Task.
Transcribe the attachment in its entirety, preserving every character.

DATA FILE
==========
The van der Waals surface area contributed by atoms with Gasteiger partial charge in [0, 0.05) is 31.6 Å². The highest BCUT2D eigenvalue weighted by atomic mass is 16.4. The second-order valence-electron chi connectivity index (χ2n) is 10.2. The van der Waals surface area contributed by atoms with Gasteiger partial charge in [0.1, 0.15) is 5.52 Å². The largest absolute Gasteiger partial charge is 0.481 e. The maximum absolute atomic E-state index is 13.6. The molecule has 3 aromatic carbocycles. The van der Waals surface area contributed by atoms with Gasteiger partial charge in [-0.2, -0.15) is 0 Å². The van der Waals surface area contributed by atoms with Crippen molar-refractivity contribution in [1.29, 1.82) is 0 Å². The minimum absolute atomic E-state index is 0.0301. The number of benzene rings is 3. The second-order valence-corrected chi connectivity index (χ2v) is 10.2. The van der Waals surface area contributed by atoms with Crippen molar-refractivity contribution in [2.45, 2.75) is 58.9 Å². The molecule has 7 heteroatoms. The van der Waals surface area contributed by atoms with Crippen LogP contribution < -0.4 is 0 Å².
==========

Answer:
The van der Waals surface area contributed by atoms with Gasteiger partial charge in [0, 0.05) is 31.6 Å². The highest BCUT2D eigenvalue weighted by atomic mass is 16.4. The second-order valence-electron chi connectivity index (χ2n) is 10.2. The van der Waals surface area contributed by atoms with Gasteiger partial charge in [0.1, 0.15) is 5.52 Å². The largest absolute Gasteiger partial charge is 0.481 e. The maximum absolute atomic E-state index is 13.6. The molecule has 3 aromatic carbocycles. The van der Waals surface area contributed by atoms with Gasteiger partial charge in [-0.2, -0.15) is 0 Å². The van der Waals surface area contributed by atoms with Crippen molar-refractivity contribution in [1.29, 1.82) is 0 Å². The minimum absolute atomic E-state index is 0.0301. The number of benzene rings is 3. The second-order valence-corrected chi connectivity index (χ2v) is 10.2. The van der Waals surface area contributed by atoms with Crippen molar-refractivity contribution in [2.45, 2.75) is 58.9 Å². The molecule has 7 heteroatoms. The van der Waals surface area contributed by atoms with Crippen LogP contribution < -0.4 is 0 Å².